Phase Four is when the target may exhibit some of the signals that are outlined in current Active Shooter Awareness information currently being distributed in many organizations. The increase in shootings, both at workplaces and at schools, has triggered a resurgence in paying closer attention to people who may choose violence as a release from what they believe are untenable situations. A couple of years after the shootings at Columbine High School, I partnered with a colleague who presented active shooter and school lockdown training. My role was to teach Dignity and Respect and Mobbing Awareness to employees and students. The proactive as well as reactive tools complemented each other. It was good that both management, staff, and students were all on board with the value of both attitude awareness and action if needed to circumvent a tragedy.

Indeed, there are warning signals, some more readily apparent than others. Some involve coworkers’ or clients’ behavior. Others concern the environment.  How employees treat each other on a daily basis, supervisor interactions, and the dynamics of the organization are worth watching as the environment in which such actions may occur. Staff may walk around for years feeling overworked, underpaid, underappreciated, and not treated fairly until they have had enough. How “enough” manifests itself may not be violent but there should be some recourse with results rather than retaliation. Employees might feel that when they report issues, nothing is done about them. This breeds apathy. If your employees trust you, they will communicate. You will have information upon which to act positively, which should be a stress reliever for everyone.

– – – – –

Gail Pursell Elliott is known as The Dignity and Respect Lady.  She consults with organizations, presents at conferences, and offers programs on Mobbing and soft skills topics with a focus on people treating each other with Dignity and Respect.  Gail is founder and proprietor of Innovations “Training With a Can-Do Attitude” located in Eastern Iowa.  Contact Gail through her website innovations-training.com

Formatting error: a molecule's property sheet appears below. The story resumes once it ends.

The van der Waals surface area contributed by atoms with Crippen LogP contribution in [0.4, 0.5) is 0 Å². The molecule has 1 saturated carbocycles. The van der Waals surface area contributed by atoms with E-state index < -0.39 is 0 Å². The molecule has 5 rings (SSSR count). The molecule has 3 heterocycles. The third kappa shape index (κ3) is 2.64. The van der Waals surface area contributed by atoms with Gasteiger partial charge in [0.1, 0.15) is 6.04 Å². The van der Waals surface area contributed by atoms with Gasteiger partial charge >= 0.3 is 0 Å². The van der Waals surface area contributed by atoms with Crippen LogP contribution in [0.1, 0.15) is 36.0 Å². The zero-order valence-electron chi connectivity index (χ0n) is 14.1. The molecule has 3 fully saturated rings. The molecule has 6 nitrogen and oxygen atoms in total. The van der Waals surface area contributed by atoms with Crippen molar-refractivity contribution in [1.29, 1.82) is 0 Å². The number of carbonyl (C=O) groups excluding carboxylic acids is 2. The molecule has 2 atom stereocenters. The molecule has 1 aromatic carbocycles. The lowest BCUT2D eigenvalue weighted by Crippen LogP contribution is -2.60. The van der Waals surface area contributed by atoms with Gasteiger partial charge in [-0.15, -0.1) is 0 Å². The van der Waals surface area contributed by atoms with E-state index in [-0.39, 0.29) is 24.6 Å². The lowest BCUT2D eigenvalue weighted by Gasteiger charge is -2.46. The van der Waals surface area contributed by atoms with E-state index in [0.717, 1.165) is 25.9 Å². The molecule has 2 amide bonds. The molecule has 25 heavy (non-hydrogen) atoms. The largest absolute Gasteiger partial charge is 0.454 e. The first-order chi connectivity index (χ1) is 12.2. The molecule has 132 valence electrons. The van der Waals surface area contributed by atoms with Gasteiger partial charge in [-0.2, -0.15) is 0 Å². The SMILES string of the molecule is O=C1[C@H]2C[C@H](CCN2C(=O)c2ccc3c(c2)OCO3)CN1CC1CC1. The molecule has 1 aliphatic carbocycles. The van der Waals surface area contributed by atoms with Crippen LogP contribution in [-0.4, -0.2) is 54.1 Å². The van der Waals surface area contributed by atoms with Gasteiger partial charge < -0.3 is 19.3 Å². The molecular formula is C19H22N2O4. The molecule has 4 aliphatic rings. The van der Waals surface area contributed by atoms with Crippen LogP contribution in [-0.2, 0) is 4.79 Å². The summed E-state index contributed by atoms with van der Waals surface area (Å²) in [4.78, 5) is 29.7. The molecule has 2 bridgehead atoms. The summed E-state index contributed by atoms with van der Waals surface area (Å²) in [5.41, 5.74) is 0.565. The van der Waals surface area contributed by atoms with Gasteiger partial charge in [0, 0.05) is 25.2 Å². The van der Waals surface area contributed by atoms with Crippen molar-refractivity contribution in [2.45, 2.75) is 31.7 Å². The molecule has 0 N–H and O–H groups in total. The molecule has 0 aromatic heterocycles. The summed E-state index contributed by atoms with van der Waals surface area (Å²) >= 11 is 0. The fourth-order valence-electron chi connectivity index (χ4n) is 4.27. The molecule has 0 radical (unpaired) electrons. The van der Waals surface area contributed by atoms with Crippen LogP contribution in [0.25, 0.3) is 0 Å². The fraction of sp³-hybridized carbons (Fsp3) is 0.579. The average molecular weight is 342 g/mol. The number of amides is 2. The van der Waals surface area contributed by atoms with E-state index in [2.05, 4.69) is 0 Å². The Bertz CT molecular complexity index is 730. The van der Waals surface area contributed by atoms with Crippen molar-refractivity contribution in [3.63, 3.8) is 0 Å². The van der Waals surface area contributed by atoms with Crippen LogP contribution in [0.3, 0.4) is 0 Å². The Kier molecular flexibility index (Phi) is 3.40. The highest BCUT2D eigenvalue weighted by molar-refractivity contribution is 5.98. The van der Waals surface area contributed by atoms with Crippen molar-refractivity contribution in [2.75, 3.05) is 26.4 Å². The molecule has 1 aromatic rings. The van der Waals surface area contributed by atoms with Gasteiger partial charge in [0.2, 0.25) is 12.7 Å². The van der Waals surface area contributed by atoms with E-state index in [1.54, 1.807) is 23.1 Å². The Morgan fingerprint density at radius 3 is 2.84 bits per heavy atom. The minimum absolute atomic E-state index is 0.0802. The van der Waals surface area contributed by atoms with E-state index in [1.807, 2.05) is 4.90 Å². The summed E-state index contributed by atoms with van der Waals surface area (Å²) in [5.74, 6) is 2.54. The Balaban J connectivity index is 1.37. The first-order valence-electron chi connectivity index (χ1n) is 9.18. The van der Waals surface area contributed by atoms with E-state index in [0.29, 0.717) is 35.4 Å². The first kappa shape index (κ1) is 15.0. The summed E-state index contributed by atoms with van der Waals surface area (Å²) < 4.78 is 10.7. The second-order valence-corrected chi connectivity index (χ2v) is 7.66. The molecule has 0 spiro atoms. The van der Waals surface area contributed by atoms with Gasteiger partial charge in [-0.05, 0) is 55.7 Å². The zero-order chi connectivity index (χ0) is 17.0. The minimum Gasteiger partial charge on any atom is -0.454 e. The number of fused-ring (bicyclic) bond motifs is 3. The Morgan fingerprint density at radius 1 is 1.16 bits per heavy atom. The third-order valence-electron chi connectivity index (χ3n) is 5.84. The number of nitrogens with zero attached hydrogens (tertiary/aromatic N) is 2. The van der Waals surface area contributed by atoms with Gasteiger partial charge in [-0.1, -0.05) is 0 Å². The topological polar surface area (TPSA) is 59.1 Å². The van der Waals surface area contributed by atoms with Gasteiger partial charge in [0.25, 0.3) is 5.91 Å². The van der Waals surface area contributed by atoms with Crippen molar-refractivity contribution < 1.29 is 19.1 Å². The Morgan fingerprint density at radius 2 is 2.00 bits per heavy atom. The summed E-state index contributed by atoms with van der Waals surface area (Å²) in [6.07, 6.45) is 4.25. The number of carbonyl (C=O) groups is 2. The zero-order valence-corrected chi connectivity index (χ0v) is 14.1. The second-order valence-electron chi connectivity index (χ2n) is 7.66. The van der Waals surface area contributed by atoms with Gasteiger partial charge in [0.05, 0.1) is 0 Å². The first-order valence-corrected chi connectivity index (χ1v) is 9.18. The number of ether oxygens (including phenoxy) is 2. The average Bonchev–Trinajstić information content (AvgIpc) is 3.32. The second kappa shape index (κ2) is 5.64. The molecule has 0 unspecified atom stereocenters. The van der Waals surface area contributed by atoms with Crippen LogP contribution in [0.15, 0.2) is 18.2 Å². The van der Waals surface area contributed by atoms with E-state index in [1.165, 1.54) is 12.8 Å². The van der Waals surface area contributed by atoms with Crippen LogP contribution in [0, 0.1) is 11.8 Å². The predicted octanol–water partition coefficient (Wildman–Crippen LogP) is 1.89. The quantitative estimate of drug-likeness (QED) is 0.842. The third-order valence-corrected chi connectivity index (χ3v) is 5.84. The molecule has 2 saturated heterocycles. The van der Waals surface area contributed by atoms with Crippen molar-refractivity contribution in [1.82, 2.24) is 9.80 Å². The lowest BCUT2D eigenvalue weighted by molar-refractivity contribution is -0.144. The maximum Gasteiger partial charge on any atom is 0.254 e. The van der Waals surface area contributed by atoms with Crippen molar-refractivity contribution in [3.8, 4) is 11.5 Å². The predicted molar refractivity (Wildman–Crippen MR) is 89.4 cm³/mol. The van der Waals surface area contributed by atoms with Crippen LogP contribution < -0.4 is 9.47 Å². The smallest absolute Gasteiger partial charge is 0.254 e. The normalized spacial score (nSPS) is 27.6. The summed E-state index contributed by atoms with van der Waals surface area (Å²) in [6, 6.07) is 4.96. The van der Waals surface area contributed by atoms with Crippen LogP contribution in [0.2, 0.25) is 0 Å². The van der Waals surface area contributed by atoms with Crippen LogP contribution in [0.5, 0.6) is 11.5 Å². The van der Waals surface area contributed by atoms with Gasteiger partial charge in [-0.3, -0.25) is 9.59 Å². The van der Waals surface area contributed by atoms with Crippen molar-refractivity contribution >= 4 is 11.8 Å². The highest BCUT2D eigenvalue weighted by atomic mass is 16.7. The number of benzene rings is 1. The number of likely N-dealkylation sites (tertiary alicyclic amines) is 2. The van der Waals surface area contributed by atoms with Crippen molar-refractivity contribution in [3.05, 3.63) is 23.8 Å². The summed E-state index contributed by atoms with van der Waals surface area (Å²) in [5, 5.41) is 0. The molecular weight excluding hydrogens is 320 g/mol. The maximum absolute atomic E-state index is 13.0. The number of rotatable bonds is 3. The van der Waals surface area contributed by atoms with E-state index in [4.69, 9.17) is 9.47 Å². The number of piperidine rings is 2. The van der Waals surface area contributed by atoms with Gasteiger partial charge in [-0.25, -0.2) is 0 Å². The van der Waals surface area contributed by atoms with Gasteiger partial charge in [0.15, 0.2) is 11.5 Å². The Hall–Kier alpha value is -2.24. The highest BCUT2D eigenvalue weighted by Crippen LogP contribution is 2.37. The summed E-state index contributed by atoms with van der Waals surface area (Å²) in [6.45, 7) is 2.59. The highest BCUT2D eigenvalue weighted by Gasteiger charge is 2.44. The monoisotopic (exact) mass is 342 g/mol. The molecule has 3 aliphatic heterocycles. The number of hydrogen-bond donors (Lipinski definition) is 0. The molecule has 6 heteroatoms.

Gail has been recognized as an authority on Mobbing, Bullying and Harassment since 1998 and has been a guest expert on both television and radio programs.  Gail is the author of several books, including School Mobbing and Emotional Abuse: See It, Stop It, Prevent It with Dignity and Respect and is co-author of the 1999 book Mobbing: Emotional Abuse in the American Workplace, the definitive book on this subject based on the original research of Dr. Heinz Leymann. Her Food for Thought essays are read by people around the world. 

Leave a comment

The Mobbing Zone

©2021 Gail Pursell Elliott

Your first day of work, you sit in the HR Director’s office chatting.  She lowers her voice and starts a litany of who to watch out for, and finishes with “watch your back, document every meeting and phone call.” Then you find out that your assistant had applied for your job. The meeting ends with listening to a recording by the administrator who hired you, explaining that every department head should expect to work sixty hours per week and disquieting information about the politics of the organization. The administrator had made the recording while recovering from a heart attack earlier in the year. All of the directors and managers had listened to the same message. You have just entered a world of innuendo, half-truths, set-ups, paranoia, and rumor. You have entered the Mobbing Zone.